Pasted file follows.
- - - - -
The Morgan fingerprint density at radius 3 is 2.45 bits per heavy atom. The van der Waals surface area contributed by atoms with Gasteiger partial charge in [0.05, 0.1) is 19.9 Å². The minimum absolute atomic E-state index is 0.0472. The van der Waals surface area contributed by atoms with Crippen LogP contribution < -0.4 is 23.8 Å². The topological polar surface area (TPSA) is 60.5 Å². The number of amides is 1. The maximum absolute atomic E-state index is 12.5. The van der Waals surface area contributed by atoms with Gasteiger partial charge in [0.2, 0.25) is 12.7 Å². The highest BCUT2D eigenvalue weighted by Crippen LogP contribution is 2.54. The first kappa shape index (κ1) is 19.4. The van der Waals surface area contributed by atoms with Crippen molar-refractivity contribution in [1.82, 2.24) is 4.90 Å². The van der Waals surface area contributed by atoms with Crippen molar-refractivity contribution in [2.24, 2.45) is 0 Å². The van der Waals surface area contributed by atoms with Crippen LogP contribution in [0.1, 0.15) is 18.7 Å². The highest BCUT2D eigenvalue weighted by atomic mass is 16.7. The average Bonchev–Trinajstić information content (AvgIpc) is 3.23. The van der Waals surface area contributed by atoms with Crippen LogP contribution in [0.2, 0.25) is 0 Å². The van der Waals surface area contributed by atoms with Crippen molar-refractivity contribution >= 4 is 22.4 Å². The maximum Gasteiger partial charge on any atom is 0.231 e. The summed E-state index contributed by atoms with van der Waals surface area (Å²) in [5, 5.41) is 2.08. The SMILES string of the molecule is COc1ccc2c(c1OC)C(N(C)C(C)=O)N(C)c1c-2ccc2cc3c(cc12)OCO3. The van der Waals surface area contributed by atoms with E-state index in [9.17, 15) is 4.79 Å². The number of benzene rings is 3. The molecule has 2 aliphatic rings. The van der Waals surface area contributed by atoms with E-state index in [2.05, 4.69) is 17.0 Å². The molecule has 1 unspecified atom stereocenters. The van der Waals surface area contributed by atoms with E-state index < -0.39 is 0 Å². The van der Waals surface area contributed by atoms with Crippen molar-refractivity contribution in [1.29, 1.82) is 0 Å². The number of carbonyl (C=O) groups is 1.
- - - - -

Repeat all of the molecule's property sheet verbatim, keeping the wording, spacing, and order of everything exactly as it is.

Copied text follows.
The Morgan fingerprint density at radius 3 is 2.45 bits per heavy atom. The van der Waals surface area contributed by atoms with Gasteiger partial charge in [0.05, 0.1) is 19.9 Å². The minimum absolute atomic E-state index is 0.0472. The van der Waals surface area contributed by atoms with Crippen LogP contribution < -0.4 is 23.8 Å². The topological polar surface area (TPSA) is 60.5 Å². The number of amides is 1. The maximum absolute atomic E-state index is 12.5. The van der Waals surface area contributed by atoms with Gasteiger partial charge in [0.2, 0.25) is 12.7 Å². The highest BCUT2D eigenvalue weighted by Crippen LogP contribution is 2.54. The first kappa shape index (κ1) is 19.4. The van der Waals surface area contributed by atoms with Crippen molar-refractivity contribution in [1.82, 2.24) is 4.90 Å². The van der Waals surface area contributed by atoms with Crippen molar-refractivity contribution in [2.24, 2.45) is 0 Å². The van der Waals surface area contributed by atoms with Crippen LogP contribution in [0.1, 0.15) is 18.7 Å². The highest BCUT2D eigenvalue weighted by atomic mass is 16.7. The average Bonchev–Trinajstić information content (AvgIpc) is 3.23. The van der Waals surface area contributed by atoms with Crippen LogP contribution in [0.2, 0.25) is 0 Å². The van der Waals surface area contributed by atoms with Crippen molar-refractivity contribution >= 4 is 22.4 Å². The maximum Gasteiger partial charge on any atom is 0.231 e. The summed E-state index contributed by atoms with van der Waals surface area (Å²) in [5, 5.41) is 2.08. The SMILES string of the molecule is COc1ccc2c(c1OC)C(N(C)C(C)=O)N(C)c1c-2ccc2cc3c(cc12)OCO3. The van der Waals surface area contributed by atoms with E-state index in [9.17, 15) is 4.79 Å². The number of benzene rings is 3. The molecule has 2 aliphatic rings. The van der Waals surface area contributed by atoms with E-state index in [2.05, 4.69) is 17.0 Å². The molecule has 1 unspecified atom stereocenters. The van der Waals surface area contributed by atoms with E-state index < -0.39 is 0 Å². The van der Waals surface area contributed by atoms with Crippen molar-refractivity contribution in [1.29, 1.82) is 0 Å². The number of carbonyl (C=O) groups is 1.